Formerly known as alcoholism, alcohol use disorder (AUD) can affect people of all ages.
Recognizing AUD in teenagers isn’t always easy, but it can be the first step in offering them the support they need.
AUD is a condition where a person is addicted to alcohol or unable to control their alcohol use. When someone drinks frequently, their body becomes dependent on alcohol.
Alcohol misuse is not the same as AUD. An example of alcohol misuse is binge drinking. Although binge drinking can have negative health consequences, not all people who binge drink are necessarily addicted to alcohol.
However, frequent alcohol misuse may eventually lead to AUD, according to the
Underage drinking doesn’t automatically mean your teen has AUD. Likewise, underage drinking isn’t the same as alcohol misuse.
Additionally, the NIAAA notes that people who start drinking before age 15 are
Teenagers with AUD may exhibit the following:
- frequent shifts in mood
- increased anger and irritability
- frequent tiredness and lethargy
- loss of interest in usual hobbies and activities
- loss of appetite
- unexplained illnesses
- unexplained tremors, shakes, nausea, or vomiting
You might also notice the following behaviors:
- change in sleeping patterns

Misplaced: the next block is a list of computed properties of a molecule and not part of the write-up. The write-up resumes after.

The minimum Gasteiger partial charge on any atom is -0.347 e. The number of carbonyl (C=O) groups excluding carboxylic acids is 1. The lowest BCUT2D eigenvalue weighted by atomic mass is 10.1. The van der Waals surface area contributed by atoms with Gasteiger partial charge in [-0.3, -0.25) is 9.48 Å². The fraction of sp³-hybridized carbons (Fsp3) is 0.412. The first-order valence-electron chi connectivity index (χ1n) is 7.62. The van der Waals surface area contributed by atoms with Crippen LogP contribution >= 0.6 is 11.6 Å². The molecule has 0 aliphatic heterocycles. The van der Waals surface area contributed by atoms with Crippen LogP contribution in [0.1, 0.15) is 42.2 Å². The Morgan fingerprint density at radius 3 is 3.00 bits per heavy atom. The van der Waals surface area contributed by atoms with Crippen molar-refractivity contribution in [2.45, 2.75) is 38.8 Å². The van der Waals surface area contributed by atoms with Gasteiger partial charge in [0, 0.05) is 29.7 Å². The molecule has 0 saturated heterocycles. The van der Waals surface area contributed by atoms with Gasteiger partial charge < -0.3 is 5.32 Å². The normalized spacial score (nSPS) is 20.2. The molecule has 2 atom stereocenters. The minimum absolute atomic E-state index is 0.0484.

- change in social circles
- decrease in school performance
- frequent, unexplained absences from school
- neglecting personal hygiene
- neglecting chores and other responsibilities
- withdrawing socially
If a teenager you know displays the above signs, it doesn’t necessarily mean they have AUD. Other factors, including other physical and mental health conditions, could also cause these behaviors.
However, it’s still a good idea to reach out to them — regardless of the cause of their behavior, they may need guidance and support.
- being male
- drinking at a young age
- having relatives with the condition
- mental health conditions, including mood disorders, personality disorders, or schizophrenia
- a history of trauma
Regardless of the cause of someone’s AUD, it’s important that they receive the treatment and support they need to feel better.
The best way to prevent AUD is to stop unsafe drinking habits. If you’re the parent, guardian, or loved one of a teenager, there are a few ways to promote healthy attitudes around alcohol:
- Model healthy choices: If your teen often sees people drinking excessively at social events or turning to wine every evening to destress, they might make the same choices. Show your teen that it’s possible to unwind, socialize, and have a good time without alcohol.